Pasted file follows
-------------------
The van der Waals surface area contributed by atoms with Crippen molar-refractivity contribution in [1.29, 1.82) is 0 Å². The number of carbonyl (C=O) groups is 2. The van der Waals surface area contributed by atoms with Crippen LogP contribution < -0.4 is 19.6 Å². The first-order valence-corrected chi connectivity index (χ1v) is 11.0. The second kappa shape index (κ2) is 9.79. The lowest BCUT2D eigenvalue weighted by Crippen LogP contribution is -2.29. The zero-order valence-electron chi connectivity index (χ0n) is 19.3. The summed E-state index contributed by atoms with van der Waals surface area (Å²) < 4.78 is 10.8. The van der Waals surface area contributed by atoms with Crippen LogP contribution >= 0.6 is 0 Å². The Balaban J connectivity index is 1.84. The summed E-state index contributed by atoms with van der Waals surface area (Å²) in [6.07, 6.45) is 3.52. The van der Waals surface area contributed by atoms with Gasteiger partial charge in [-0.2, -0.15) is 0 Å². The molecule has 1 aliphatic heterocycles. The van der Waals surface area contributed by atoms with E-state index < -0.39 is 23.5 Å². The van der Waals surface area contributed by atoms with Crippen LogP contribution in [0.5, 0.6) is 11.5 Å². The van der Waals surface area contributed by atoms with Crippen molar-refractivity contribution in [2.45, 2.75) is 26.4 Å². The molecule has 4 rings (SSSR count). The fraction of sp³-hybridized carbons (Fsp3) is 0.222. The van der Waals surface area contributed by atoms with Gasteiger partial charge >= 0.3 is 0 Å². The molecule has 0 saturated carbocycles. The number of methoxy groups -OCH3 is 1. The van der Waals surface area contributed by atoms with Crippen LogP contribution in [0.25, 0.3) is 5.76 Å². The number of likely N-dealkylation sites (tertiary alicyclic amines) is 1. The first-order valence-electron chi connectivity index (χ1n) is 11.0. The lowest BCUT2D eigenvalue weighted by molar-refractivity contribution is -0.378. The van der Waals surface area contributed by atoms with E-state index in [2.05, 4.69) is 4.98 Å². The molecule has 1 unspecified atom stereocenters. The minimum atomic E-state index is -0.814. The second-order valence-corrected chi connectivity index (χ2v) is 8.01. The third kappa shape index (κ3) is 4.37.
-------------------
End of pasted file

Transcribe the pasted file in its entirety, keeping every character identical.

The van der Waals surface area contributed by atoms with Crippen molar-refractivity contribution in [1.29, 1.82) is 0 Å². The number of carbonyl (C=O) groups is 2. The van der Waals surface area contributed by atoms with Crippen LogP contribution < -0.4 is 19.6 Å². The first-order valence-corrected chi connectivity index (χ1v) is 11.0. The second kappa shape index (κ2) is 9.79. The lowest BCUT2D eigenvalue weighted by Crippen LogP contribution is -2.29. The zero-order valence-electron chi connectivity index (χ0n) is 19.3. The summed E-state index contributed by atoms with van der Waals surface area (Å²) < 4.78 is 10.8. The van der Waals surface area contributed by atoms with Crippen LogP contribution >= 0.6 is 0 Å². The Balaban J connectivity index is 1.84. The summed E-state index contributed by atoms with van der Waals surface area (Å²) in [6.07, 6.45) is 3.52. The van der Waals surface area contributed by atoms with Gasteiger partial charge in [-0.2, -0.15) is 0 Å². The molecule has 1 aliphatic heterocycles. The van der Waals surface area contributed by atoms with E-state index < -0.39 is 23.5 Å². The van der Waals surface area contributed by atoms with Crippen LogP contribution in [0.5, 0.6) is 11.5 Å². The van der Waals surface area contributed by atoms with Crippen molar-refractivity contribution in [2.45, 2.75) is 26.4 Å². The molecule has 4 rings (SSSR count). The fraction of sp³-hybridized carbons (Fsp3) is 0.222. The van der Waals surface area contributed by atoms with Gasteiger partial charge >= 0.3 is 0 Å². The molecule has 0 saturated carbocycles. The number of methoxy groups -OCH3 is 1. The van der Waals surface area contributed by atoms with Crippen LogP contribution in [0.25, 0.3) is 5.76 Å². The number of likely N-dealkylation sites (tertiary alicyclic amines) is 1. The first-order valence-electron chi connectivity index (χ1n) is 11.0. The lowest BCUT2D eigenvalue weighted by molar-refractivity contribution is -0.378. The van der Waals surface area contributed by atoms with E-state index in [2.05, 4.69) is 4.98 Å². The molecule has 1 unspecified atom stereocenters. The minimum atomic E-state index is -0.814. The second-order valence-corrected chi connectivity index (χ2v) is 8.01. The third kappa shape index (κ3) is 4.37.